531187Written by Reed Lessing and Andrew Steinmann, Prepare the Way of the Lord examines and explores each book of the Old Testament, preparing students of the Bible to read Israel’s texts with understanding and insight. The following excerpt discusses theological issues in the Book of Job.


Why Do the Righteous Serve God?

The standard approach to the book of Job is to interpret it along the lines of theodicy—how can a just God allow a righteous person to suffer? While the accuser, Job and his wife, Bildad, Zophar, Eliphaz, and Elihu take up the issue of suffering, in his speeches at the end of the book God does not. This suggests that Job’s suffering is a foil for something bigger. But what is that issue? It is Job’s struggle to serve and trust in God.

Although Job confesses that God is the one who “gives and takes away” (Job 1:21), his friends insist that it is human beings who control God’s giving and taking by their own righteous or unrighteous lives. They believe that the righteous always prosper and the wicked always suffer. In doing so, the three friends unconsciously align themselves with the accuser’s position that human beings serve God only because it gets them something. Job, however, argues that this is not true.

Does this mean that the book has nothing to say about the theodicy of suffering? On the contrary, it is only when the central concern of the book is understood that its teaching on theodicy becomes clear. And it is this: Job demonstrates that theodicy is an irrelevant exercise. People cannot explain God’s actions because they do not have access to his wisdom in the heavenly court. They can only make guesses that, in the end, are as unreliable as those made by Job’s friends.

Therefore, the overarching dialectic in the book of Job is between a false faith (the accuser and the three friends) and a true faith (Job, Elihu, and Yahweh). Those with false faith serve God only because of temporal benefits. Everything is quid pro quo. This faith operates with a mechanical view of retribution: good works earn rewards and prosperity, while evil works bring punishment and suffering. God automatically makes this happen, so he is more like a vending machine than a person (e.g., Job 4:7–9; 5:11–16; 8; 11; 15; 18; 20).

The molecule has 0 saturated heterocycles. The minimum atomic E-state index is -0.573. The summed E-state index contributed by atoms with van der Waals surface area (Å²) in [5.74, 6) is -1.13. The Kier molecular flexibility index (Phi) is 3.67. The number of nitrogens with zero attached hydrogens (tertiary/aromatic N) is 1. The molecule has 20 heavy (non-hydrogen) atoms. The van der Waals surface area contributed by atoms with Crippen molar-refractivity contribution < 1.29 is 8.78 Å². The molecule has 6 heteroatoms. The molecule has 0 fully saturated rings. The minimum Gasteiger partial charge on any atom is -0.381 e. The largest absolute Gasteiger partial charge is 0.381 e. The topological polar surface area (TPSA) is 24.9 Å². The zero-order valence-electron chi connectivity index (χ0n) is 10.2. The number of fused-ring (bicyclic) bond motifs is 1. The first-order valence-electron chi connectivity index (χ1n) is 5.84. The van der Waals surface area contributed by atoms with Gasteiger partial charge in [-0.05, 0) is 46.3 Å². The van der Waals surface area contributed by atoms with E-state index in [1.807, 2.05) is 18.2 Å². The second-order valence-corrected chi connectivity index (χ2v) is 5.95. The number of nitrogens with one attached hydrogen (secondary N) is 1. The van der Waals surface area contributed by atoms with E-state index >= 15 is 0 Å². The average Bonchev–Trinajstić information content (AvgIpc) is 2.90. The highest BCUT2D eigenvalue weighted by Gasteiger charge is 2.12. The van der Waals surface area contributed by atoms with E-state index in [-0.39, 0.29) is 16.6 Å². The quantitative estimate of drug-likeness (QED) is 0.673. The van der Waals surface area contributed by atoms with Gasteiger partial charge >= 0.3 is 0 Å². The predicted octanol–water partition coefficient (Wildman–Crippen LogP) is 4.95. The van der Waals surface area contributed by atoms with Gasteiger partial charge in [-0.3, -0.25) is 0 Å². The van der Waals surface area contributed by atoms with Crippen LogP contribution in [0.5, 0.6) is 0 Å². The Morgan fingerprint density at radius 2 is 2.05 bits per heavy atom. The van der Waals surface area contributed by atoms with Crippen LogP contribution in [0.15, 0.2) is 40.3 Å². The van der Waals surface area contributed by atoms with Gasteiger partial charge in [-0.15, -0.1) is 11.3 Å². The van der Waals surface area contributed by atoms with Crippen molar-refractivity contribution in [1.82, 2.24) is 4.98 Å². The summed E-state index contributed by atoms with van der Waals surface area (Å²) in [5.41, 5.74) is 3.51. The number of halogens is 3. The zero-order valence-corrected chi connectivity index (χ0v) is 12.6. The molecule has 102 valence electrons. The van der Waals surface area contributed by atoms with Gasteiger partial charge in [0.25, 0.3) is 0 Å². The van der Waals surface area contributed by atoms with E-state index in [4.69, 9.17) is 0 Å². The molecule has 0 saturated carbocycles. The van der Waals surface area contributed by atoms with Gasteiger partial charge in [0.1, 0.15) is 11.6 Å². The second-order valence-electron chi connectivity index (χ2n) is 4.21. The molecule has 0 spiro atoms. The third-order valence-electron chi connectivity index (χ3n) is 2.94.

Eliphaz responds to Job’s plight with a sympathetic appeal to Job’s former piety, automatically and perhaps unconsciously assuming that Job must have had a serious lapse which has occasioned his present sufferings. According to his principle of retribution, the upright never perish (Job 4:7), while those who sow trouble reap it (Job 4:8). Two more examples illustrate the friends’ approach to serving God. Eliphaz describes how upon seeing a “fool taking root,” God “quickly cursed his household” (Job 5:3). Temporal prosperity for the ungodly is utterly intolerable and retribution must be immediate, not eschatological. Bildad, who generally lacks the tact of Eliphaz, epitomizes the friends’ counsel to the bereaved Job: “If your sons sinned against him [God], then he gave them over to the hand of their transgression” (Job 8:4). For Bildad the only explanation for the tragic death of Job’s children is open sin against God. His approach adopts an aloof, Stoic attitude toward others in their suffering and grief. The three friends never address God, they never pray to God for Job or for themselves. They do not suffer, but claim that they still know just as much about Job’s plight as Job himself (Job 15:9).